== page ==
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Installation of solar panels on the roof of Ore College, another ESC project backed by community shares (photo: ESC).

Installation of solar panels on the roof of Ore College, another ESC project backed by community shares (photo: ESC).

ESC launch community share offer for solar panel projects

Energise Sussex Coast is launching a new community share offer to fund the installation of solar panels on the roofs of five schools in Hastings. The offer will be launched at a meeting at St Leonards Academy on Wednesday 18 September. Nick Terdre reports.

Management of the project, including raising the funds and installing the solar arrays, is entrusted to Energise South, which Energise Sussex Coast (ESC) has set up  as its solar installation arm. The aim of the share offer is to raise £400,000 to enable all the schools to be fitted with solar arrays, according to campaign manager Kate Meakin.

In total solar panels with some 400 kilowatts capacity will be installed, with more than half – 220 – at St Leonards Academy. The other schools are Hastings Academy (88 kW), Churchwood Primary School (19), Dudley Infant Academy (17) and The Baird Primary (60). The schools are all part of the University of Brighton Academies Trust.

Kate’s hope is that as much as possible of the funds will be raised locally – and there are reasons to be optimistic, as nearly £110,000 of the £180,000 raised in ESC’s previous community share offer, carried out in conjunction with Brighton Energy Coop for the installation of solar panels on Ore College, came from investors with Hastings postcodes.

Individuals can invest from £50 to a maximum of £30,000, with annual interest being paid at 5%. Local folk get the first bite of the cherry, but if there is a shortfall in funds raised, the offer will be extended elsewhere. £400,000 is seen as a realistic target – renewable energy projects are proving a popular investment at this time of low interest rates, though of course they are as subject to the same caveats about returns not being guaranteed as any other investment.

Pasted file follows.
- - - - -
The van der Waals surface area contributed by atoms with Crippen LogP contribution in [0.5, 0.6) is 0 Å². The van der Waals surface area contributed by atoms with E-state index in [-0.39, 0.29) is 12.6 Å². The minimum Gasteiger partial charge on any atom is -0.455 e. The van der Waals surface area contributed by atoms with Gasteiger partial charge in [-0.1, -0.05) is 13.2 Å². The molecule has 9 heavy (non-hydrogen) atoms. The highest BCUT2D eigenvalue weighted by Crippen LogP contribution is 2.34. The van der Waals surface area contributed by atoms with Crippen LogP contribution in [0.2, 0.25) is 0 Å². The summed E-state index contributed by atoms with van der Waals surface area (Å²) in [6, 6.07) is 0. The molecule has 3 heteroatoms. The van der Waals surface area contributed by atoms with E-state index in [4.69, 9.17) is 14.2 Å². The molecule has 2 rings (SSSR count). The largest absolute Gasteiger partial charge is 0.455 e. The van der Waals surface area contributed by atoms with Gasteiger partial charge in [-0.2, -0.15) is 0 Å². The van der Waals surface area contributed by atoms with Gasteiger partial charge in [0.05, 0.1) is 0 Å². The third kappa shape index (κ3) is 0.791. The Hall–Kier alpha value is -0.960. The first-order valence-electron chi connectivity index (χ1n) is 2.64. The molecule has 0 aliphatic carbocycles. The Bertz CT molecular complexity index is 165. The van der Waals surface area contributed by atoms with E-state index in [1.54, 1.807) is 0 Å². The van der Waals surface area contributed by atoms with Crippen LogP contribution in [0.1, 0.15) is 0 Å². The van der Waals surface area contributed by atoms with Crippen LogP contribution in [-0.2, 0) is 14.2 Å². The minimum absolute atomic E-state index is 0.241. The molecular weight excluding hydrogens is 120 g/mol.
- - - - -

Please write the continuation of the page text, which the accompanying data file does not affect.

Energise South has other sites in the pipeline, including Sandown Primary, Christ Church in Ore and Hastings Furniture Service.

Responsible for all costs

Energise South will be responsible for all costs associated with mounting and maintaining the solar arrays, which it will own. It has a licence with each school allowing it to keep the arrays in place for 25 years. For their part the schools undertake to buy the electricity generated on their roofs, for which they will pay a significantly lower tariff than those offered by the large private suppliers.

At a time when schools are struggling financially, that is an important feature of the arrangement, Kate says. It also has an educational angle, teaching the students about renewable energy and perhaps some of the commercial realities of life, as well as contributing to the town’s carbon reduction.

Any surplus electricity generated will be sold to the national grid. As a community energy company, Energy South benefits from an extension of the government’s feed-in tariff to the end of next March, when the tariff will be withdrawn. That means that any future projects wanting to qualify for the tariff will have to be signed off by Christmas and completed by March.

Access to the feed-in tariff is essential to the viability of smaller scale projects, such as the five schools in the first phase, Kate says. Larger scale sites should be viable without it.

Making a difference

Energy South’s mission is to “make a difference in the progress of the South East to zero carbon and to contribute both in actual installations and in public awareness to reaching that target by 2030.”

It is also part of the ESC philosophy of democratising the ownership of local energy networks, in contrast to the prevailing model in which energy generation and supply is controlled by large private companies.

So the more shareholders, the better, as far as Energise South is concerned. As members of the society, shareholders have a say and a vote in the company’s activities.

Like ESC, Energy South is part of the Energy4All family of energy coops. “With around 15,000 members and £60 million worth of solar installations behind it over the last 17 years, this organisation guarantees that your investment will not only be good for the planet, but for your pocket too,” says ESC.

The Ore College project proved a successful introduction for ESC to the field of community-funded projects. The actual mounting of the 1,066 solar panels took only six days, and on sunny days the array provides 76% of the college’s energy needs, thus delivering substantial savings.


Energy South Community Share Offer Wednesday 18 September, 6-8pm, St Leonards Academy, Edinburgh Road, St Leonards-on-Sea TN38 8HH. Entry is open to all, but you are asked to register online. Separate registration is required to order a copy of the share offer document or indicate interest.


Posted 18:20 Wednesday, Sep 11, 2019 In: Energy

1 Comment

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  1. Julissa Green

    Solar power systems derive clean, pure energy from the sun. Installing solar panels on your home helps combat greenhouse gas emissions and reduces our collective dependence on fossil fuel.

    Comment by Julissa Green — Thursday, Nov 14, 2019 @ 02:03

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